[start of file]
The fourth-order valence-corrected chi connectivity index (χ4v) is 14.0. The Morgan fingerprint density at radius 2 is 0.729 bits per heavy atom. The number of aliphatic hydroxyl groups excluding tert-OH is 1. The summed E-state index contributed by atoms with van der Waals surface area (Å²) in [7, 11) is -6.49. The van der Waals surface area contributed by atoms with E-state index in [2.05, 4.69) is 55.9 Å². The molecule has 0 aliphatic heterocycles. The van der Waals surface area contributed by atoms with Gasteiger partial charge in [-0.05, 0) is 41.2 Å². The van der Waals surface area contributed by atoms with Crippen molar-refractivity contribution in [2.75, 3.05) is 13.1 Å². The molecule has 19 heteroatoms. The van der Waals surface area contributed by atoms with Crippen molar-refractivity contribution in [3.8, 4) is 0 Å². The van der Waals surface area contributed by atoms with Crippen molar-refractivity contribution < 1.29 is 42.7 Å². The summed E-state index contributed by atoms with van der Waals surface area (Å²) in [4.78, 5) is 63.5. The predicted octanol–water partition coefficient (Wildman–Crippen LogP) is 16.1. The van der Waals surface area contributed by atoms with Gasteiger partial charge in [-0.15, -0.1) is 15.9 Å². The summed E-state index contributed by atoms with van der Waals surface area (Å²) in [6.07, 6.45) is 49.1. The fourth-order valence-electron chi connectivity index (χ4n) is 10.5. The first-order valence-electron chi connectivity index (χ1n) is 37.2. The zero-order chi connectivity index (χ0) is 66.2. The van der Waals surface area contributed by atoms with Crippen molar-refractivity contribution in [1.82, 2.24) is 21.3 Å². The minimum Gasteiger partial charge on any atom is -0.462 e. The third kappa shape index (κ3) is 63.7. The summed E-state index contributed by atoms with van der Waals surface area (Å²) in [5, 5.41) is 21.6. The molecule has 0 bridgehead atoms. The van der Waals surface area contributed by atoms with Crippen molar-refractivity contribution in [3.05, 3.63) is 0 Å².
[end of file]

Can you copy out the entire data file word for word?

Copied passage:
The fourth-order valence-corrected chi connectivity index (χ4v) is 14.0. The Morgan fingerprint density at radius 2 is 0.729 bits per heavy atom. The number of aliphatic hydroxyl groups excluding tert-OH is 1. The summed E-state index contributed by atoms with van der Waals surface area (Å²) in [7, 11) is -6.49. The van der Waals surface area contributed by atoms with E-state index in [2.05, 4.69) is 55.9 Å². The molecule has 0 aliphatic heterocycles. The van der Waals surface area contributed by atoms with Gasteiger partial charge in [-0.05, 0) is 41.2 Å². The van der Waals surface area contributed by atoms with Crippen molar-refractivity contribution in [2.75, 3.05) is 13.1 Å². The molecule has 19 heteroatoms. The van der Waals surface area contributed by atoms with Crippen molar-refractivity contribution in [3.8, 4) is 0 Å². The van der Waals surface area contributed by atoms with Crippen molar-refractivity contribution < 1.29 is 42.7 Å². The summed E-state index contributed by atoms with van der Waals surface area (Å²) in [4.78, 5) is 63.5. The predicted octanol–water partition coefficient (Wildman–Crippen LogP) is 16.1. The van der Waals surface area contributed by atoms with Gasteiger partial charge in [-0.15, -0.1) is 15.9 Å². The summed E-state index contributed by atoms with van der Waals surface area (Å²) in [6.07, 6.45) is 49.1. The fourth-order valence-electron chi connectivity index (χ4n) is 10.5. The first-order valence-electron chi connectivity index (χ1n) is 37.2. The zero-order chi connectivity index (χ0) is 66.2. The van der Waals surface area contributed by atoms with Crippen molar-refractivity contribution in [1.82, 2.24) is 21.3 Å². The minimum Gasteiger partial charge on any atom is -0.462 e. The third kappa shape index (κ3) is 63.7. The summed E-state index contributed by atoms with van der Waals surface area (Å²) in [5, 5.41) is 21.6. The molecule has 0 bridgehead atoms. The van der Waals surface area contributed by atoms with Crippen molar-refractivity contribution in [3.05, 3.63) is 0 Å².